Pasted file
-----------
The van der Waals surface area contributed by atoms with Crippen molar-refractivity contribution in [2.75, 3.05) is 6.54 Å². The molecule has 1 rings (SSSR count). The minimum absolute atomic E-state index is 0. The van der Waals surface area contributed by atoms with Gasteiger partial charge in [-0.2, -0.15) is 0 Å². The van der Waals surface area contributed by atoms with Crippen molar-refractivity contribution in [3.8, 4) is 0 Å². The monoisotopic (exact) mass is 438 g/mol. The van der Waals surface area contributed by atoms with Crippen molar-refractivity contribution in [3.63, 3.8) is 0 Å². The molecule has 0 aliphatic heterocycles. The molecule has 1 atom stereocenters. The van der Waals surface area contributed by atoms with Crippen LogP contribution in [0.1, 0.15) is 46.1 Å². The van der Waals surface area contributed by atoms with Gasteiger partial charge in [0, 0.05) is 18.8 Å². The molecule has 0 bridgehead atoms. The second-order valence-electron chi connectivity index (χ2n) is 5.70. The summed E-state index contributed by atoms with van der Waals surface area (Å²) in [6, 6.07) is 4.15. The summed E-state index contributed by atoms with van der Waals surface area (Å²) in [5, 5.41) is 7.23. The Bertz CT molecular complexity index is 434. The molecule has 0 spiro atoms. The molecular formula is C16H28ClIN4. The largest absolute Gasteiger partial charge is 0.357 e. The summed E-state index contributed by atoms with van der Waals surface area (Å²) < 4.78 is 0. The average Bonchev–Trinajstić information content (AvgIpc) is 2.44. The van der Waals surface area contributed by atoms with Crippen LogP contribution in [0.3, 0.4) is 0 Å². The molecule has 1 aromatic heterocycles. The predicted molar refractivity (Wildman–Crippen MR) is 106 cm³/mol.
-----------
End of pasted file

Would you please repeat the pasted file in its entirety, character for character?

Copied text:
The van der Waals surface area contributed by atoms with Crippen molar-refractivity contribution in [2.75, 3.05) is 6.54 Å². The molecule has 1 rings (SSSR count). The minimum absolute atomic E-state index is 0. The van der Waals surface area contributed by atoms with Gasteiger partial charge in [-0.2, -0.15) is 0 Å². The van der Waals surface area contributed by atoms with Crippen molar-refractivity contribution in [3.8, 4) is 0 Å². The monoisotopic (exact) mass is 438 g/mol. The van der Waals surface area contributed by atoms with Crippen molar-refractivity contribution in [3.63, 3.8) is 0 Å². The molecule has 0 aliphatic heterocycles. The molecule has 1 atom stereocenters. The van der Waals surface area contributed by atoms with Crippen LogP contribution in [0.1, 0.15) is 46.1 Å². The van der Waals surface area contributed by atoms with Gasteiger partial charge in [0, 0.05) is 18.8 Å². The molecule has 0 bridgehead atoms. The second-order valence-electron chi connectivity index (χ2n) is 5.70. The summed E-state index contributed by atoms with van der Waals surface area (Å²) in [6, 6.07) is 4.15. The summed E-state index contributed by atoms with van der Waals surface area (Å²) in [5, 5.41) is 7.23. The Bertz CT molecular complexity index is 434. The molecule has 0 spiro atoms. The molecular formula is C16H28ClIN4. The largest absolute Gasteiger partial charge is 0.357 e. The summed E-state index contributed by atoms with van der Waals surface area (Å²) < 4.78 is 0. The average Bonchev–Trinajstić information content (AvgIpc) is 2.44. The van der Waals surface area contributed by atoms with Crippen LogP contribution in [0.3, 0.4) is 0 Å². The molecule has 1 aromatic heterocycles. The predicted molar refractivity (Wildman–Crippen MR) is 106 cm³/mol.